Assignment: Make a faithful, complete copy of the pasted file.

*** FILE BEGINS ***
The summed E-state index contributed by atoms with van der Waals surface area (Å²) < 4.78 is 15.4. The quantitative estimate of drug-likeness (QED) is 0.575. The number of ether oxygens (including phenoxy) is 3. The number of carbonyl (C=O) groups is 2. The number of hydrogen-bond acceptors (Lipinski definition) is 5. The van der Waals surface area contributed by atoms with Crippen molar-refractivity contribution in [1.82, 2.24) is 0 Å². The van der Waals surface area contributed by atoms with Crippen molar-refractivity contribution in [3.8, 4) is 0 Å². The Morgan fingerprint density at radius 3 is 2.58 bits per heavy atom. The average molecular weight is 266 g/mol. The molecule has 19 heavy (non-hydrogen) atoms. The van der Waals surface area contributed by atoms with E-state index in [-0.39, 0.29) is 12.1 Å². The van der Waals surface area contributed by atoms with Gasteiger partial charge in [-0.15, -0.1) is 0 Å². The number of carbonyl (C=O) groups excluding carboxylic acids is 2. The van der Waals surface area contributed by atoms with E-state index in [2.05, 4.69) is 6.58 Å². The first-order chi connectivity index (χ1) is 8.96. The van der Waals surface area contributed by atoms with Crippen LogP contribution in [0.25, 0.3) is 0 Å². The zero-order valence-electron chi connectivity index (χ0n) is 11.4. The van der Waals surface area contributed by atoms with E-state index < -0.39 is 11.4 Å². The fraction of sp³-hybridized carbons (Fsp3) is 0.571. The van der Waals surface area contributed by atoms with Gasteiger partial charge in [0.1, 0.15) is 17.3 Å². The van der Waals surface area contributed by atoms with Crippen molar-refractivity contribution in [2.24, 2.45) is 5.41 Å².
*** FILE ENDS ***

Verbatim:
The summed E-state index contributed by atoms with van der Waals surface area (Å²) < 4.78 is 15.4. The quantitative estimate of drug-likeness (QED) is 0.575. The number of ether oxygens (including phenoxy) is 3. The number of carbonyl (C=O) groups is 2. The number of hydrogen-bond acceptors (Lipinski definition) is 5. The van der Waals surface area contributed by atoms with Crippen molar-refractivity contribution in [1.82, 2.24) is 0 Å². The van der Waals surface area contributed by atoms with Crippen molar-refractivity contribution in [3.8, 4) is 0 Å². The Morgan fingerprint density at radius 3 is 2.58 bits per heavy atom. The average molecular weight is 266 g/mol. The molecule has 19 heavy (non-hydrogen) atoms. The van der Waals surface area contributed by atoms with E-state index in [-0.39, 0.29) is 12.1 Å². The van der Waals surface area contributed by atoms with Gasteiger partial charge in [-0.15, -0.1) is 0 Å². The number of carbonyl (C=O) groups excluding carboxylic acids is 2. The van der Waals surface area contributed by atoms with E-state index in [2.05, 4.69) is 6.58 Å². The first-order chi connectivity index (χ1) is 8.96. The van der Waals surface area contributed by atoms with Crippen LogP contribution in [0.25, 0.3) is 0 Å². The zero-order valence-electron chi connectivity index (χ0n) is 11.4. The van der Waals surface area contributed by atoms with E-state index < -0.39 is 11.4 Å². The fraction of sp³-hybridized carbons (Fsp3) is 0.571. The van der Waals surface area contributed by atoms with Gasteiger partial charge in [0.1, 0.15) is 17.3 Å². The van der Waals surface area contributed by atoms with Crippen molar-refractivity contribution in [2.24, 2.45) is 5.41 Å².